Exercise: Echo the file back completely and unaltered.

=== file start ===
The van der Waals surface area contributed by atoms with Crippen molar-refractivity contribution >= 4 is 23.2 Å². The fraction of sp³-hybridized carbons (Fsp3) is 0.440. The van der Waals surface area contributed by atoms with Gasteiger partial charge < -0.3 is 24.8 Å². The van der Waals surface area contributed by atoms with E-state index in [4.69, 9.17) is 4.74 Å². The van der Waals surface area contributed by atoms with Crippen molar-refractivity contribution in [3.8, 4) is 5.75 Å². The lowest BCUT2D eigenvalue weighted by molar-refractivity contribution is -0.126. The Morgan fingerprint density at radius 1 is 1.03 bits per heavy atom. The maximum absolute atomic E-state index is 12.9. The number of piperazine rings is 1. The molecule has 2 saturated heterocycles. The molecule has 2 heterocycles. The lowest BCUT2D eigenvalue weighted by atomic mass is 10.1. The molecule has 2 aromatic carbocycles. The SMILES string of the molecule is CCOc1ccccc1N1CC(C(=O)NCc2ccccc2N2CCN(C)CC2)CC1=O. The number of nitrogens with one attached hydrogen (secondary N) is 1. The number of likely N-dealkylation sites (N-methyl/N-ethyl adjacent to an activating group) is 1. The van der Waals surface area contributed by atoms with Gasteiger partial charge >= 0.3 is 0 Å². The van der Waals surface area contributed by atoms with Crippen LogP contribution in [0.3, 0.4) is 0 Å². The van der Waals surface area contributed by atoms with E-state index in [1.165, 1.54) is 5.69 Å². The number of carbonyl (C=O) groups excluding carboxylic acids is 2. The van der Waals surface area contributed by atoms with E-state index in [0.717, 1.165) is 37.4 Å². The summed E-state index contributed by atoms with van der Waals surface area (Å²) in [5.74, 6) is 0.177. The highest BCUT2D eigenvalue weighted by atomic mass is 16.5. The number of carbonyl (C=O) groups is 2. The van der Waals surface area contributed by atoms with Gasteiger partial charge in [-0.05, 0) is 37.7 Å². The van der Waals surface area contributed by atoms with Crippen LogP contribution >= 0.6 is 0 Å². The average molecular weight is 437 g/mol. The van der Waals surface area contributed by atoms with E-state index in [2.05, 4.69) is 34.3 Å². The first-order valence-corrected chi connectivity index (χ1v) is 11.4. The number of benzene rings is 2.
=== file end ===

The van der Waals surface area contributed by atoms with Crippen molar-refractivity contribution >= 4 is 23.2 Å². The fraction of sp³-hybridized carbons (Fsp3) is 0.440. The van der Waals surface area contributed by atoms with Gasteiger partial charge < -0.3 is 24.8 Å². The van der Waals surface area contributed by atoms with E-state index in [4.69, 9.17) is 4.74 Å². The van der Waals surface area contributed by atoms with Crippen molar-refractivity contribution in [3.8, 4) is 5.75 Å². The lowest BCUT2D eigenvalue weighted by molar-refractivity contribution is -0.126. The Morgan fingerprint density at radius 1 is 1.03 bits per heavy atom. The maximum absolute atomic E-state index is 12.9. The number of piperazine rings is 1. The molecule has 2 saturated heterocycles. The molecule has 2 heterocycles. The lowest BCUT2D eigenvalue weighted by atomic mass is 10.1. The molecule has 2 aromatic carbocycles. The SMILES string of the molecule is CCOc1ccccc1N1CC(C(=O)NCc2ccccc2N2CCN(C)CC2)CC1=O. The number of nitrogens with one attached hydrogen (secondary N) is 1. The number of likely N-dealkylation sites (N-methyl/N-ethyl adjacent to an activating group) is 1. The van der Waals surface area contributed by atoms with Gasteiger partial charge >= 0.3 is 0 Å². The van der Waals surface area contributed by atoms with Crippen LogP contribution in [0.3, 0.4) is 0 Å². The van der Waals surface area contributed by atoms with E-state index in [1.165, 1.54) is 5.69 Å². The number of carbonyl (C=O) groups excluding carboxylic acids is 2. The van der Waals surface area contributed by atoms with E-state index in [0.717, 1.165) is 37.4 Å². The summed E-state index contributed by atoms with van der Waals surface area (Å²) in [5.74, 6) is 0.177. The highest BCUT2D eigenvalue weighted by atomic mass is 16.5. The number of carbonyl (C=O) groups is 2. The van der Waals surface area contributed by atoms with Gasteiger partial charge in [-0.05, 0) is 37.7 Å². The van der Waals surface area contributed by atoms with Crippen LogP contribution >= 0.6 is 0 Å². The average molecular weight is 437 g/mol. The van der Waals surface area contributed by atoms with E-state index in [2.05, 4.69) is 34.3 Å². The first-order valence-corrected chi connectivity index (χ1v) is 11.4. The number of benzene rings is 2.